The danger of such jockeying is that everyone chips in with a demand. That is what Buddhist militants have done. The faith will gain nothing from official status. Nor will the kingdom. On the contrary, Sri Lanka’s plight is a warning against politicizing religion. Thailand may not as yet be faced with the same dire peril. But last week also marked the third anniversary of the bloodbath when Muslims attacked police outposts in the south, the army bombarded their Krue Se Mosque and killed 107 militants. Survivors gave them a martyrs’ burial.
Ceaseless strife since then in the Pattani, Narathiwat and Yala regions of an ancient sultanate that originally paid tribute to the Siamese kings but which British imperialism divided between Siam and Malaya in 1909 has taken toll of more than 2,000 lives. Like the Tamil Tigers, Muslim militants enjoy an extended reach. They are now able to plant their bombs in the capital city.
It is not clear whether they want independence or to join neighbouring Malaysia. But being localized, they still cannot challenge the supremacy of a faith that accounts for nearly 95 per cent of Thais. Like all male Buddhists, the king even did a stint in a monastery in 1956. Unlike Britain’s monarch, who is supreme governor of the Church of England, he practises what he preaches.
Another difference is that instead of being Defender of the Faith like Queen Elizabeth, he is Defender of Faiths, the inclusive role Prince Charles would also like. General Sonthi, a Muslim and an ecumenical symbol, wants Thailand’s proposed constitution explicitly to “take care of other religions, including Christianity and Islam.” This would not conflict with the position of a Buddhist monarch who also bears the Hindu title of Rama IX and whose kingdom formerly took its name from Ayodhya.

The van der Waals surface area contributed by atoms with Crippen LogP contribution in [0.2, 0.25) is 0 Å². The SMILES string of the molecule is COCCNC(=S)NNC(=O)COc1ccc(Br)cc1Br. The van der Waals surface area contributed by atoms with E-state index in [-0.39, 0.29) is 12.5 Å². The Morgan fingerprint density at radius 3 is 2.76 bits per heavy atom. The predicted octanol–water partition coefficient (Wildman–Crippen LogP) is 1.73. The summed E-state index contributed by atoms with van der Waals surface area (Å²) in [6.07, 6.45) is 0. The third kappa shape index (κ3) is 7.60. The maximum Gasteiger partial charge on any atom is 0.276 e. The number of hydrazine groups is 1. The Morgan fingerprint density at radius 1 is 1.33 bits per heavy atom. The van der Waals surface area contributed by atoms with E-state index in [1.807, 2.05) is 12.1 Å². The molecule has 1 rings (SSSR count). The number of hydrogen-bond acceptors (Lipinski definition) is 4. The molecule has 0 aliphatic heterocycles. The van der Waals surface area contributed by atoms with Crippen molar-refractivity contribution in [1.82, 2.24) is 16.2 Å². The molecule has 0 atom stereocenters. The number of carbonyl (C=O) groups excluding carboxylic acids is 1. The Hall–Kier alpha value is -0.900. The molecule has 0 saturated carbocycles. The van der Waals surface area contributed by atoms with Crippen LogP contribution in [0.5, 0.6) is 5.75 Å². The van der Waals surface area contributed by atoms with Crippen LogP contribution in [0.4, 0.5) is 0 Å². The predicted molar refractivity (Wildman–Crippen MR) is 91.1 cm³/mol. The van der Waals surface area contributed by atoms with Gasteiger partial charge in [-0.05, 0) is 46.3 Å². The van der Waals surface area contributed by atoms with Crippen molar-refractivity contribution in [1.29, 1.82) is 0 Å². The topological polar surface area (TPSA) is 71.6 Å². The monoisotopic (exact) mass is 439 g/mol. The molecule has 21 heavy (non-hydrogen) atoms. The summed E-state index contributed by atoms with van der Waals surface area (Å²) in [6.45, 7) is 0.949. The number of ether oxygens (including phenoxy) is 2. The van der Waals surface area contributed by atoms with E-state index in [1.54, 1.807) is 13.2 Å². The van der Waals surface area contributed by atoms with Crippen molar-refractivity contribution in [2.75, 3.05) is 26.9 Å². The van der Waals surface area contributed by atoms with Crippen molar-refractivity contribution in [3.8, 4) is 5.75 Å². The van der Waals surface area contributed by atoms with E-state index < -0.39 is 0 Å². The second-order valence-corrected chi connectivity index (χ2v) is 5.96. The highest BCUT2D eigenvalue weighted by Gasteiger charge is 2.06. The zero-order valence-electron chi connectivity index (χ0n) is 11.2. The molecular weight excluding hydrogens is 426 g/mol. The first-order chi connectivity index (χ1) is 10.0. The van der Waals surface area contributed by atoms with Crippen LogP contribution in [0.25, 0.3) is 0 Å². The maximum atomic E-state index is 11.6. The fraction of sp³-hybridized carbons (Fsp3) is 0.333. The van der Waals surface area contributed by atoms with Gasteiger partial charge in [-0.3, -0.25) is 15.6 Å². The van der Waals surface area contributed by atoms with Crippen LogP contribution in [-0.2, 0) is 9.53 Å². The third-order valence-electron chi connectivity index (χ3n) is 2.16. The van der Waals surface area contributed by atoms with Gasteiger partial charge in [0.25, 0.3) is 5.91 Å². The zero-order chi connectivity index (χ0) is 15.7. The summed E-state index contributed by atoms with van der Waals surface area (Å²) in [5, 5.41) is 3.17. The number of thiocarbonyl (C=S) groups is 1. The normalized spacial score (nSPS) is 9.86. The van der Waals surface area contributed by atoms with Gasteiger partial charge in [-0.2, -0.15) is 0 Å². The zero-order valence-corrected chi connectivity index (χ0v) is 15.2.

The CNS is one of 12 agencies that will study the draft constitution and make suggestions to the Constitution Drafting Assembly. The proposal to make Buddhism the state religion has provoked counter-allegations about the extravagant and debauched lifestyle of some monks, lewd entertainment in some temples and get-rich-quick amulet scams in certain monasteries. But while this might justify an examination of monks and monasteries and a purge of guilty elements, it has no bearing on the constitutional controversy. The song is not discredited even if all the singers are at fault — which is plainly not so.
The question of a state religion can only be decided on an assessment of national priorities and politics. A government that welcomed this week’s visit of the Organization of Islamic Conference secretary-general, Ekmeleddin Ishanolgu, is unlikely to succumb to Buddhist fanaticism. Indeed, the two words sound like a contradiction in terms for Buddhism is a humanistic way of life with no place for extremism. But medieval Japan’s Ikko-Ikki rebels, S.W.R.D. Bandaranaike’s murder by a bhikku and self-immolating monks in erstwhile South Vietnam prove that Buddhists are like other men when it comes to fundamentalist excesses.
A placard during last week’s demonstration threatening Thailand would be “on fire” if the government did not yield warned of similar pressures. A brusque rejection could inflame passions and unite a large number of even reasonable Buddhists behind an emotive demand. But capitulation might fuel Muslim insurgency.
General Sonthi is probably right in arguing that whether or not Buddhism enjoys official status, “thugs” in the south will continue their depredations. But apart from the need to avoid provocation, conceding the demand would convert one of Asia’s most liberal countries into a theocracy. That would indeed betray the benign heritage of the world’s first pacifist ruler, emperor Asoka, from whose Third Buddhist Council, convened around 250 B.C., Thais and others of the Theravada school claim spiritual descent. It might also give ideas to Hindutva zealots.